If you will have to travel... keep a bank of airline miles, or know someone / ask friends to get you a ticket for a last minute flight. I have donated many trips to grievers. It is a worthwhile cause.

For 90% of the cases... $1000 will suffice. (use a local church for services, not a funeral home)
To FUND: Use your Emergency fund, HELOC, CC, cookie jar. recover your costs selling a few items from the deceased on eBay.

Use your brain, not your emotions. This (and you) will pass.
* Don't die in Nebraska (powerful and EXPENSIVE funeral lobby)
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Old 02-10-2017, 05:08 AM
 
618 posts, read 266,518 times
Reputation: 1497
Quote:
Originally Posted by mortpes View Post
We should all work hard to make death a low cost event. The health industry and the funeral industry are way out of line.
I highly agree. I told my wife that people need to formulate a plan on how to go against and PEACEFULLY protest these prices. It shouldn't cost hundreds of dollars for medication and many thousands for surgeries. It's life. Nobody should be able to put a price tag on it.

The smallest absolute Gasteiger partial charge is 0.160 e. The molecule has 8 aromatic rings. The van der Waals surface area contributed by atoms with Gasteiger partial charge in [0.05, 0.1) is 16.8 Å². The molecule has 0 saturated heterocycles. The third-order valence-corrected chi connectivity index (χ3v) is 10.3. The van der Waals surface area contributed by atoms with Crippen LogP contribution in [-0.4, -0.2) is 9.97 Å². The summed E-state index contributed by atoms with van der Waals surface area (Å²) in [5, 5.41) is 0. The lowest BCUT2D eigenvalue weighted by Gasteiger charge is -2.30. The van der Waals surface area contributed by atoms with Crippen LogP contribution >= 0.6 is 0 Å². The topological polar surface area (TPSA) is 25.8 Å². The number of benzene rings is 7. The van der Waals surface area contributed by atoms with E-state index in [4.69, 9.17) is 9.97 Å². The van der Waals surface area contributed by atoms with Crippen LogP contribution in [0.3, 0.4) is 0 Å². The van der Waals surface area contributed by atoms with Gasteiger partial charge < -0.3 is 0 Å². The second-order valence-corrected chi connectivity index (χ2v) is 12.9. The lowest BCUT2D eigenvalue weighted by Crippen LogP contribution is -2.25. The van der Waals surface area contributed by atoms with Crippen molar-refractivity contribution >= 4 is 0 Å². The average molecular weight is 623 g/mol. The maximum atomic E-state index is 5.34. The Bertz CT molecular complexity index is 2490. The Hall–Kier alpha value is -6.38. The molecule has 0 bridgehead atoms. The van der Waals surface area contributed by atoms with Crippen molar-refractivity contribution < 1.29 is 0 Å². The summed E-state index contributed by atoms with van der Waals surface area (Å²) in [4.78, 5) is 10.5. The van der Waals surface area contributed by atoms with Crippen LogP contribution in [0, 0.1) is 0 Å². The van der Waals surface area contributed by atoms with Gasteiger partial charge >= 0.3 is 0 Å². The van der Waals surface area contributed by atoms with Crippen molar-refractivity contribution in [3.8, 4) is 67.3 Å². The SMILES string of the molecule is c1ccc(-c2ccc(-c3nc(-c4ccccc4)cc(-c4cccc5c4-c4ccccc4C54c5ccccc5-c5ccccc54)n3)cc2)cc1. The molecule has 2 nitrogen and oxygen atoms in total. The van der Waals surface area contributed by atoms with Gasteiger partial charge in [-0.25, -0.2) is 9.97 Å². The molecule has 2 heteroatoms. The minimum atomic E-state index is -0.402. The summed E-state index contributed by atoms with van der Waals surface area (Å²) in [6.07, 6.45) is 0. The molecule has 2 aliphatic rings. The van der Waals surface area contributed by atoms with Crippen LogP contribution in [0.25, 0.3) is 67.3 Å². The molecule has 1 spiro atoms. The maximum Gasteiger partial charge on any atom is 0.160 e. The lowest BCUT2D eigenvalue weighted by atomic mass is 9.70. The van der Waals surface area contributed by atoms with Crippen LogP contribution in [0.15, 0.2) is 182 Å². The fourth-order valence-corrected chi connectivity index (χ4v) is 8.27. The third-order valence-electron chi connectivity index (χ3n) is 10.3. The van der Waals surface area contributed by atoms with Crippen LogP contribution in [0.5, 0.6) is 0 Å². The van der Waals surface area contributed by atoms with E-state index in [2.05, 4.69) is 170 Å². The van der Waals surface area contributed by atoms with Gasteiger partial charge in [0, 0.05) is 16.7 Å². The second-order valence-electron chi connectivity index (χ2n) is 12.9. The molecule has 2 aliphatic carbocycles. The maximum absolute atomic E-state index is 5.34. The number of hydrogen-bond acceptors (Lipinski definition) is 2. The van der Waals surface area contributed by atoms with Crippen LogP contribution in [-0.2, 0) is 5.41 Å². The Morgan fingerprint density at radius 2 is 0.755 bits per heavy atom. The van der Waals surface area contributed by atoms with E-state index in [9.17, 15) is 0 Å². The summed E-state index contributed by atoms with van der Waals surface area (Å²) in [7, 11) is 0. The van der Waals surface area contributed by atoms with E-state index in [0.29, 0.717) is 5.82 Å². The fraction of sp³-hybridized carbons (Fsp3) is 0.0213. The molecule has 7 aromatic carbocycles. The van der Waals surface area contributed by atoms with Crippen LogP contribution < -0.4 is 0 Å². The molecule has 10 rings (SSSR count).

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Old 02-10-2017, 11:54 AM
 
Location: Wasilla, AK
7,241 posts, read 4,132,331 times
Reputation: 15642
Don't forget to ask for a discount. When my father died, I was the one who set up the cremation he had requested. He was taken to the same funeral home that his wife had been taken to three years earlier. As we were discussing the price, I mentioned that I got a multi car discount from my auto insurance company and so I asked if I could get a multi cremation discount for my father's cremation. I'm guessing not many people ask for a discount, because the lady seemed taken aback somewhat. But she did give me a 10 percent discount. So it doesn't hurt to ask, especially if you've used that mortuary's services in the past.